-- Recruit great leaders. You'll need mappers, hot cocoa servers and a promotion team. Most importantly, recruit lots and lots of caroling team leaders. Set a big goal for the number of caroling teams. Give leaders an instruction sheet so they can be prepared.
-- Offer multiple party times. For best participation, offer a choice of caroling hours, and perhaps a choice of days. For example: 10-11 a.m., 6-7 p.m. and 7-8 p.m. on Tuesday. Or every evening one week.
-- Make caroling maps. Each caroling team will receive a unique list of homes and prospective members to visit. Design a plan that fits your church and community, considering distance and time. Mappers will attempt to set one pre-arranged appointment for each team, such as a homebound member or church guest. Caroling at one home takes about five minutes, then they can sing at nearby homes as well. Where to carol? Consider: 1) caroling for homebound members and their neighbors; 2) caroling at all homes within a few blocks of your church building, or an entire subdivision; 3) caroling for your town's mayor, police chief or other leaders; 4) caroling in hallways at a nearby nursing home, with permission; 5) caroling at the home of each recent visitor to your church, and at their neighbors. Also, consider including people with mobility limitations. They can carol from their car windows to nearby fire stations, outdoor Christmas tree stores, and, with permission, mall parking lots.
-- Add extras. Caroling team leaders should set a joyful atmosphere. They could bring Santa hats, long scarves, kazoos, sleigh bells or tambourines. Add a violinist or bongo player. Make signs on stakes that read "Merry Christmas" and "from ." Teams may enjoy decorating their car with battery-operated lights and garland.
-- Advertise. Create excitement. Provide online registration. Make a Facebook invitation. Hang signup sheets at church, or pass them around in meetings, classes and worship. Ask all church leaders to help promote it.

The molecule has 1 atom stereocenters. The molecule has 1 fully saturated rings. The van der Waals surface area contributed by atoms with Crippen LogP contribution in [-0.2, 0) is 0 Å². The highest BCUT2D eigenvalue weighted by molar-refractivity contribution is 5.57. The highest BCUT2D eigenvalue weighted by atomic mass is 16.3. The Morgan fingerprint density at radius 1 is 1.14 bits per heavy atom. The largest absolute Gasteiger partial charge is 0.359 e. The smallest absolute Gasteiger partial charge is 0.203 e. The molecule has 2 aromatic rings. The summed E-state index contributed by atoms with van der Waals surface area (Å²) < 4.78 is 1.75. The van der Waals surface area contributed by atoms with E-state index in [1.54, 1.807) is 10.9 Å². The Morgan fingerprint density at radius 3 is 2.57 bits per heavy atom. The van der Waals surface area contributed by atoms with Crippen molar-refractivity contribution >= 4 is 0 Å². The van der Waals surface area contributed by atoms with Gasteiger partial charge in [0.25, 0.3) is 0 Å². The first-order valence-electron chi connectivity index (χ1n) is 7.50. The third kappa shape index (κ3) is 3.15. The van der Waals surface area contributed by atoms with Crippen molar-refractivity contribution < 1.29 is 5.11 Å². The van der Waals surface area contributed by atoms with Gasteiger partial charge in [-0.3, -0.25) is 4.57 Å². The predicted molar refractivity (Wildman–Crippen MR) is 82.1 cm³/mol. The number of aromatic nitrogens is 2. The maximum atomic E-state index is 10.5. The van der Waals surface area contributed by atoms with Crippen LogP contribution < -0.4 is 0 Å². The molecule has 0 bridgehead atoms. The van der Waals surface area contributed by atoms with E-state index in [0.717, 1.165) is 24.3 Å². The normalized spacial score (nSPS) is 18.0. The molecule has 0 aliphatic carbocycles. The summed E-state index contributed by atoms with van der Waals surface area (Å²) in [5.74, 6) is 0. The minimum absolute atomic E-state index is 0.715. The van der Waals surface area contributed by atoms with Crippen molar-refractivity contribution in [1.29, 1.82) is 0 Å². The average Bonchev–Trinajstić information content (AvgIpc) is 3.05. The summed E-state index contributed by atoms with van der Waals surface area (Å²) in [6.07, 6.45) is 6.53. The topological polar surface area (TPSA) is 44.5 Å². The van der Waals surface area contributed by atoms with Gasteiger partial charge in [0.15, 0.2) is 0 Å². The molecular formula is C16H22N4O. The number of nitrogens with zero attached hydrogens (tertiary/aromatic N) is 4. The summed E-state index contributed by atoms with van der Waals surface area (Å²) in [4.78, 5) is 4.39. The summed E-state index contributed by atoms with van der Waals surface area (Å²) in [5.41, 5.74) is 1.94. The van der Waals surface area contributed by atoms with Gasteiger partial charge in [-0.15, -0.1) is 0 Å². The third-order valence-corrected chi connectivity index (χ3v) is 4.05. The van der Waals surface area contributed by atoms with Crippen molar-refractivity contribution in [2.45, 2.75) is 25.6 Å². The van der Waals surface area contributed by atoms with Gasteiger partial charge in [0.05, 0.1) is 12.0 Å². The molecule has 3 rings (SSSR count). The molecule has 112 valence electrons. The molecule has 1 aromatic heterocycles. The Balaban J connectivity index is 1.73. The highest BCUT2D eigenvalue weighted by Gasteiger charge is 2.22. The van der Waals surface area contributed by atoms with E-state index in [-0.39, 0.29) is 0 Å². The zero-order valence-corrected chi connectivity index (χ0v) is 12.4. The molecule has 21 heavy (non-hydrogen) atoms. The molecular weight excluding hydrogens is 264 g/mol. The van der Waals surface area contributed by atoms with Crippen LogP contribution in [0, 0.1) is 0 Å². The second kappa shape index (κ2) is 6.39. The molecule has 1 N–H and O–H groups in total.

-- Have fun on caroling day. Caroling team leaders should arrive early to choose a mapped assignment, and then pick up church brochures and printed invitations to church Christmas events. As carolers arrive, they immediately join a caroling team. They sign Christmas cards to deliver, and when a team has 6-12 people, they pray together and depart. Most teams are out the door in five minutes. Latecomers form additional teams. If a team drives to their destination, they could play Christmas music as they go.
-- Enjoy the after-celebration. Carolers return in exactly an hour to enjoy music and fellowship, hot cocoa and homemade cookies, and a great atmosphere of Christmas joy. A whiteboard is updated as teams arrive to show the grand total of people visited. Sharing the joy of Christmas with your community -- now, that's something to celebrate!
A sample instruction sheet for Caroling Team leaders is available at www.dianadavis.org. Diana Davis is author of "Fresh Ideas" and "Deacon Wives" (B&H Publishing).
Copyright (c) 2012 Southern Baptist Convention, Baptist Press www.BPNews.net
Minnesota Mulls Obamacare Deadline Postponement: "Zero Policy Cards Have Been Issued" | Cortney O'Brien
Instead of a Government-Guaranteed Income, How About a Plan to End the Washington Welfare State? | Daniel J. Mitchell